Agony, despair, vengeance, worship, and hope are the streams of human emotion which pour forth from the Psalms. The Bible is generally a record of God speaking to mankind. However, in the Psalms we find the inspired record of men pouring their hearts out to God. The Hebrew title for the song collection is tehillim, which means “Praises”. Through the groans of human despair and the exalted expressions of worship, God sets forth his concern for his creation in the beloved hymnal of Israel.
The book of Psalms is special to each of its readers, but is also special for its rare arrangement. The collection of Psalms is divided into five books or sections (1-41; 42-72; 73-89; 90-106; 107-150). The ancient Jews believed the five divisions of the Psalms corresponded to the five books of Moses. Each of these first four sections concludes with a doxology. Psalms is the only book of the Bible to be divided into “chapters” by God himself (Acts 13:33). It may be that the first two Psalms and the final two Psalms form an introduction and conclusion to the book itself.
Being a collection of Psalms, the book covers a great deal of chronology ranging from 1060 BC (the Psalms of David) to the post-exilic Psalms written around 536 BC. The large timeframe allows the book to cover a large number of themes. We see the nature of evil and hope for deliverance from it. Thanksgivings and praise for God’s work. God’s instruction in the form of wisdom literature.
As we journey through the collection of Psalms, we see the heart of God’s people. We are also given a beautiful picture of the life of God’s Son. Indeed, very little is known of Jesus in the New Testament that was not first spoken by a psalmist. Consider the following:
His Character, Ps. 45:4; His Preaching 78:2; His Zeal 69:9; His Praiseworthiness 8:2; His Rejection 118:22; His Lineage 132:11; His Lordship 110:1; His Deity 45:7; His Trials 22:2; His Crucifixion (parted garments 22:18; shoot out the lip 22:7; “My God, My God” 22:1; “Into Thy Hands 31:5; No Bones Broken 34:20); His Resurrection 16:10 & 118:22-24; His Ascension 24:6-10 & 68:18; His Coronation 45:6-7.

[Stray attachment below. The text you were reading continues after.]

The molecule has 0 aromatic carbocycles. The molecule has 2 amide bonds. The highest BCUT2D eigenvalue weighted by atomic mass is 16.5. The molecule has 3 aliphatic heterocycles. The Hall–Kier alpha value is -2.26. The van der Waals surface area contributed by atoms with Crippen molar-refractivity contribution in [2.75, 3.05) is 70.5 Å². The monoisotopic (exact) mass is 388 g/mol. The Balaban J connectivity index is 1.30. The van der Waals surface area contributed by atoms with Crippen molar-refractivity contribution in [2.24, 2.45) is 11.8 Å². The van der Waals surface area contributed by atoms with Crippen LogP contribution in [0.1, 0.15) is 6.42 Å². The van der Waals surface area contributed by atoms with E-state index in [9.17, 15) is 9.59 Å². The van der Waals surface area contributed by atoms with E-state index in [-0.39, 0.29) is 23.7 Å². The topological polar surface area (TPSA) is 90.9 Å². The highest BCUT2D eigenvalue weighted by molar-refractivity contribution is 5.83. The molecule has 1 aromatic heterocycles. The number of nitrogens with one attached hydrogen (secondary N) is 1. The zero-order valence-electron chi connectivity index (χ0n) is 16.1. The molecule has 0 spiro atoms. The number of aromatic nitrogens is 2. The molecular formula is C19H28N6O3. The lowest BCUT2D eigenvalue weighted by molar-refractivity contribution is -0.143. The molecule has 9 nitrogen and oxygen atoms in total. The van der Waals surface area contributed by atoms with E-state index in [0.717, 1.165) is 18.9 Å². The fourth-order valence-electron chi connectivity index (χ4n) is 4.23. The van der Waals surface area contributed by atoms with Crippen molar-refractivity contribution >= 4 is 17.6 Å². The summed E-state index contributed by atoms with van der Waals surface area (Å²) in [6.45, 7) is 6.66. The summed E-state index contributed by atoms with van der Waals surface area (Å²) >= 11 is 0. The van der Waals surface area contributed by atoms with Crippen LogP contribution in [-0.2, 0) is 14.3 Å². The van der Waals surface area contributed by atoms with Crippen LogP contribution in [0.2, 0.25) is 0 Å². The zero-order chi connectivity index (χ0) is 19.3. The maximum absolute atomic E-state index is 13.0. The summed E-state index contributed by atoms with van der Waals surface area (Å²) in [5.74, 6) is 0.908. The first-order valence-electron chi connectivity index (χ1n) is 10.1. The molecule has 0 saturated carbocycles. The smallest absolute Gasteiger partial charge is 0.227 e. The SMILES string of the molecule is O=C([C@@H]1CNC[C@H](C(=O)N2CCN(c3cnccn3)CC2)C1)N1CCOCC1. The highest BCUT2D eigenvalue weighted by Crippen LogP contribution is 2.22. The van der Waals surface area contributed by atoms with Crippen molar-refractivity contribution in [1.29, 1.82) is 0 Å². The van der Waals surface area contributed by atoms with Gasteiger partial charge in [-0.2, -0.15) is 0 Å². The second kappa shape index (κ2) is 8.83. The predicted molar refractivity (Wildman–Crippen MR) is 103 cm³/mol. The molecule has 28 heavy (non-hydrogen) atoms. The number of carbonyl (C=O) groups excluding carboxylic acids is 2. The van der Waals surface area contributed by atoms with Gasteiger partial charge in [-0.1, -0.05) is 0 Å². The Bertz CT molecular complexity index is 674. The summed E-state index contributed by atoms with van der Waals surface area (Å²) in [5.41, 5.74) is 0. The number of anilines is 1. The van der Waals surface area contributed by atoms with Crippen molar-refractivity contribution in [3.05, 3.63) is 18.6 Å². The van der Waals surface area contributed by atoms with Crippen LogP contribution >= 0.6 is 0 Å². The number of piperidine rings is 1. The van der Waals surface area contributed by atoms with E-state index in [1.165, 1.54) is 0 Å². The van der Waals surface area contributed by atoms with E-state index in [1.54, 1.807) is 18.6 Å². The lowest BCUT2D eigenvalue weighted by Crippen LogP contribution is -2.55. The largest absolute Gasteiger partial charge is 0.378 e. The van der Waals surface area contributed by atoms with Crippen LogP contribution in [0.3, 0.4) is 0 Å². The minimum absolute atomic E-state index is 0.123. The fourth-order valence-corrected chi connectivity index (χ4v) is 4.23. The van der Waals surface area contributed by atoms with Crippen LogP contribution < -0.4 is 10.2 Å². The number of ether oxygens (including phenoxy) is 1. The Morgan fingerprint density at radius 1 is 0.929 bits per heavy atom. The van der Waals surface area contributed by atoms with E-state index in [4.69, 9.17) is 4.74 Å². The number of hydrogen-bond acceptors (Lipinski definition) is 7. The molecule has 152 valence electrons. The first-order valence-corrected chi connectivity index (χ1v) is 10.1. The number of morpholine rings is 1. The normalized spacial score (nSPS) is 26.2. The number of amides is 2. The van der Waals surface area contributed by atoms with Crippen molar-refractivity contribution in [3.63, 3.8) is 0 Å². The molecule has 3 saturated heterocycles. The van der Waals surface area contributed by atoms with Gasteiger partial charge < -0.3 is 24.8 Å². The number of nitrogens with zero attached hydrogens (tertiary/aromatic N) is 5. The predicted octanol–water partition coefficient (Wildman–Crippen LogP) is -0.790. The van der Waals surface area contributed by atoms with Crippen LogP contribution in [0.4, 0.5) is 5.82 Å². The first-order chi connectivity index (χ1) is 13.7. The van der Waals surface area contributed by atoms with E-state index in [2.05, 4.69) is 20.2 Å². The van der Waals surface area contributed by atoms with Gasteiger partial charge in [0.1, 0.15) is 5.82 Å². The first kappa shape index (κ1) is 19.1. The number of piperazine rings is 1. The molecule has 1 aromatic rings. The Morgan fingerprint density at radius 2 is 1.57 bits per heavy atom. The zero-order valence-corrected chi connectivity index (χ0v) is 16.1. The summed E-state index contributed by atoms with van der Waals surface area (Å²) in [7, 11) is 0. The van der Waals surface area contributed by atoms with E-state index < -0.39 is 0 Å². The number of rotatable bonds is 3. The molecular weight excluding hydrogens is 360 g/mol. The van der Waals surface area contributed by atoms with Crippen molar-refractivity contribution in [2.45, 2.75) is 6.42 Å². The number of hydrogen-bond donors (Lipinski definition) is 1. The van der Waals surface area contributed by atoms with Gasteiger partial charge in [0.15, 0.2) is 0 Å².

Christians love the Psalms because Christians love the Lord Jesus! The New Testament uses directly refers to the words of the Psalms 48 times to speak of Christ as He was prophesied. The New Testament quotes from the Psalms at least 116 times. That is far more than any other book of the Old Testament. It is no wonder that the book of Psalms has played so great a role in the preaching of the Gospel in the New Testament and by New Testament Christians.
The beautiful words of the Psalms often express that which is felt in the human condition but cannot be made clear. The promises of God’s Christ permeate the entire book. In this wonderful hymnal of God, Christians are reminded that there is a God in Heaven who rolls back the darkness of this world with the Light of His Son.

What is the point of it all? Why should I follow God’s narrow path when others are so happy? What good is godliness? Job asked all these questions too! See Job chapter 21. It is fitting that the opening Psalm immediately follows conclusion to the book of Job. Job had it all, lost it all, and gained it all again. Through all those times, Job remained blessed because he lived in the Law of the Lord.
The opening song of Psalms shows us some benefits only found in the life of the righteous redeemed.
A Life of Blessing
Psalm 1:1-2
God’s way is the way of blessing for those who refuse a life of sin. The first word to describe God’s servant is “blessed”. This is an objective reality for those who trust in God. This blessedness cannot be altered by the subjective events which trouble all people. The blessings are found by those who refuse to “walk with the wicked”, “stand with the sinners”, or “sit in the seat of scoffers”.
Jesus first recorded sermon echoes the call to blessedness through personal purity in Matthew 5:2-12. Jesus taught us to use each of those qualities our training regimen in Godliness. Luke 6:20-23 records a similar list of beatitudes, but the focus here is on how the child of God remains blessed despite the ongoing trials of life.